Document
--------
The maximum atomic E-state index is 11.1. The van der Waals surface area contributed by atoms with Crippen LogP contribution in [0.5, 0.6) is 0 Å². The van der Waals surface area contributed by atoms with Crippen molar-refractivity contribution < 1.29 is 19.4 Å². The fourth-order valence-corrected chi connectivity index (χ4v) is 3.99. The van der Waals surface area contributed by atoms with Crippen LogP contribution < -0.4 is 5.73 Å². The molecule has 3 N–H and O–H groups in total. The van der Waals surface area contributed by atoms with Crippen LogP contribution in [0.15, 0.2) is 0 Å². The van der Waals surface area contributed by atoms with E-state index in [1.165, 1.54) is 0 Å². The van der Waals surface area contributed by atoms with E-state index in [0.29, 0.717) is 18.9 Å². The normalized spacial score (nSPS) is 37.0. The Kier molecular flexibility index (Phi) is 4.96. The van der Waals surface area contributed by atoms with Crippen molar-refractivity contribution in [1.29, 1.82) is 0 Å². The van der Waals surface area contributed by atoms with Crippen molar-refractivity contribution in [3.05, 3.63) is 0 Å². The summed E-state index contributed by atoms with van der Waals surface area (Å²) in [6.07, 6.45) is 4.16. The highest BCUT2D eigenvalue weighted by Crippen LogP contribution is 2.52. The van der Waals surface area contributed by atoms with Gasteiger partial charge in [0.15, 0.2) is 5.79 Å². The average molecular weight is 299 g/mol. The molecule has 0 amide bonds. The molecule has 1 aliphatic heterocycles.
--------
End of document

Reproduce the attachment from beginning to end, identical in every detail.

The maximum atomic E-state index is 11.1. The van der Waals surface area contributed by atoms with Crippen LogP contribution in [0.5, 0.6) is 0 Å². The van der Waals surface area contributed by atoms with Crippen molar-refractivity contribution < 1.29 is 19.4 Å². The fourth-order valence-corrected chi connectivity index (χ4v) is 3.99. The van der Waals surface area contributed by atoms with Crippen LogP contribution < -0.4 is 5.73 Å². The molecule has 3 N–H and O–H groups in total. The van der Waals surface area contributed by atoms with Crippen LogP contribution in [0.15, 0.2) is 0 Å². The van der Waals surface area contributed by atoms with E-state index in [1.165, 1.54) is 0 Å². The van der Waals surface area contributed by atoms with E-state index in [0.29, 0.717) is 18.9 Å². The normalized spacial score (nSPS) is 37.0. The Kier molecular flexibility index (Phi) is 4.96. The van der Waals surface area contributed by atoms with Crippen molar-refractivity contribution in [1.29, 1.82) is 0 Å². The van der Waals surface area contributed by atoms with Crippen molar-refractivity contribution in [3.05, 3.63) is 0 Å². The summed E-state index contributed by atoms with van der Waals surface area (Å²) in [6.07, 6.45) is 4.16. The highest BCUT2D eigenvalue weighted by Crippen LogP contribution is 2.52. The van der Waals surface area contributed by atoms with Gasteiger partial charge in [0.15, 0.2) is 5.79 Å². The average molecular weight is 299 g/mol. The molecule has 0 amide bonds. The molecule has 1 aliphatic heterocycles.